San Francisco Chronicle
Voters go to polls as nation battles economic crisis
BEIRUT — Lebanese voted for a new parliament Sunday against the backdrop of an economic meltdown that is transforming the country and low expectations that the election would significantly alter the political landscape.
A new crop of candidates from the 2019 protest movement are running against the country’s entrenched ruling class that is blamed for the collapse, hoping to unseat them. But they are divided and lack the money, experience and other advantages held by traditional political rulers with a decades-long grip on power.
People began casting their ballots shortly after the polls opened under the watchful eye of security forces that have fanned out across the country. Sunday’s vote is the first since Lebanon’s implosion started in October 2019, triggering widespread anti-government protests.
It is also the first election since the huge August 2020 explosion at Beirut’s port that killed more than 200 people, injured thousands and destroyed parts of Lebanon’s capital. The blast, widely blamed on negligence, was set off by hundreds of tons of poorly stored ammonium nitrate that ignited in a port warehouse after a fire broke out at the facility.
Sunday’s voting is seen as a last chance to reverse course and punish the current crop of politicians, most of whom derive their power from Lebanon’s sectarian political system and spoils taken at the end of its 15-year civil war in 1990. But expectations for real change were low amid skepticism and widespread resignation that the vote was sure to bring back the same powerful political parties.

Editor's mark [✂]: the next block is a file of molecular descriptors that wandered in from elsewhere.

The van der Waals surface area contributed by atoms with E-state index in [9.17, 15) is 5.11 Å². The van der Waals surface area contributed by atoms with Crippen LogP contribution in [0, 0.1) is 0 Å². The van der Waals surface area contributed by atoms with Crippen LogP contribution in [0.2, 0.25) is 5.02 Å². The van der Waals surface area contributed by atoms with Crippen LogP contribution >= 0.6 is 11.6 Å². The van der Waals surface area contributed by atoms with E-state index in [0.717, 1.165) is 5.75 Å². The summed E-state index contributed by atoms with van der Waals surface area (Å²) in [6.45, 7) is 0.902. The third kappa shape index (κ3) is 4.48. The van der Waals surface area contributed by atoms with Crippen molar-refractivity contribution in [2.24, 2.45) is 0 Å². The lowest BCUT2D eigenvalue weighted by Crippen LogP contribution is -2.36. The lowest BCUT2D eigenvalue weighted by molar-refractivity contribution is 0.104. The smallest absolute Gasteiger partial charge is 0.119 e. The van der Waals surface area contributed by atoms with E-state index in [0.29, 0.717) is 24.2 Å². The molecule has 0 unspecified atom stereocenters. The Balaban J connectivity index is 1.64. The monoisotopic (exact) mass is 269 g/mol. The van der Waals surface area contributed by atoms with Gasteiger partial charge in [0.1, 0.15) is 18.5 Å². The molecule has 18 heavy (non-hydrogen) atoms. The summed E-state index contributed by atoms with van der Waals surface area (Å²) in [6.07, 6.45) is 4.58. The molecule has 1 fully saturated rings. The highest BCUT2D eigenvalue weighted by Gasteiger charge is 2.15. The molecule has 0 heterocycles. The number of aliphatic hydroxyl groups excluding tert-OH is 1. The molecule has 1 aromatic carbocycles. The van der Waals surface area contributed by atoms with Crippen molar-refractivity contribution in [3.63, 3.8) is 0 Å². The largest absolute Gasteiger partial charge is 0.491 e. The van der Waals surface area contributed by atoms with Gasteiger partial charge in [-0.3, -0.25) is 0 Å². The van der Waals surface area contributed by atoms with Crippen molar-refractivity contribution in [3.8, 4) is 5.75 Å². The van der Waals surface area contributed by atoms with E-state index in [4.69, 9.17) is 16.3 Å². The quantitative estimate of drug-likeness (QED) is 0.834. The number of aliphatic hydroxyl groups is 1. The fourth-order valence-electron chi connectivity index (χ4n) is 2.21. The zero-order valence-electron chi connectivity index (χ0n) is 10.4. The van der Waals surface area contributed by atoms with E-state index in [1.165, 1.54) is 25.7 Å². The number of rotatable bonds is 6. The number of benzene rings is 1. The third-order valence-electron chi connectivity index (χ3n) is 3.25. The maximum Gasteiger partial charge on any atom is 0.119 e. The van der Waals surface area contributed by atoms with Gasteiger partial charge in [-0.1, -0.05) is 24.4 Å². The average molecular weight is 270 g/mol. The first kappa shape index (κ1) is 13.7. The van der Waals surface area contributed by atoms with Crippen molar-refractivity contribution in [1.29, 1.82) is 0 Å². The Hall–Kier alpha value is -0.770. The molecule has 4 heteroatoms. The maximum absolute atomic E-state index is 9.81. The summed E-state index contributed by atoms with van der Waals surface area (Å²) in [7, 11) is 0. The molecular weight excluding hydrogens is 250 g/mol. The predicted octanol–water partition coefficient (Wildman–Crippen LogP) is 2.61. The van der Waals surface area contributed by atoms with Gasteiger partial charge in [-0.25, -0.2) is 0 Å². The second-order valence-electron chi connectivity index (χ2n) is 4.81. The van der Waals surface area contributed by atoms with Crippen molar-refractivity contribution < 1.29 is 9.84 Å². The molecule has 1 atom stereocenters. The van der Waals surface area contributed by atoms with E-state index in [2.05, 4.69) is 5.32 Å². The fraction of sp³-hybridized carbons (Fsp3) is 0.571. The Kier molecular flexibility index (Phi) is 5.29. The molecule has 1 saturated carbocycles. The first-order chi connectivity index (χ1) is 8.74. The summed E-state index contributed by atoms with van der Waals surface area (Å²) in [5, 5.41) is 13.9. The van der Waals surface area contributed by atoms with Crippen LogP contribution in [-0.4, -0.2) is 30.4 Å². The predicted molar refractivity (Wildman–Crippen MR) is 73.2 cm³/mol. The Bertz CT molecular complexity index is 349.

“I did what I can do and I know the situation will not change 180 degrees,” said Rabah Abbas, 74, after casting his ballot in Beirut. He fears the vote is only symbolic and that Lebanon will be stuck again in post-election political bickering over the formation of a new government and electing a new president in October.
“We will hit a wall again. Lebanon is a hopeless case,” he said, echoing common sentiment. Polls close at 7 p.m. local time and official results were expected Monday.
The extent of Lebanon’s collapse was on full display Sunday. In the northern city of Tripoli, Lebanon’s most impoverished city, several polling stations were without electricity and voters had to climb several flights of stairs to cast their ballots. Voters were seen using the light from their mobile phones to check names and lists before casting their ballot.
Lebanese parties have long relied on a system that encourages voters to cast ballots in return for favors and individual benefits. Money flowed, with political parties offering cash bribes, sandwiches, transportation and other favors to voters.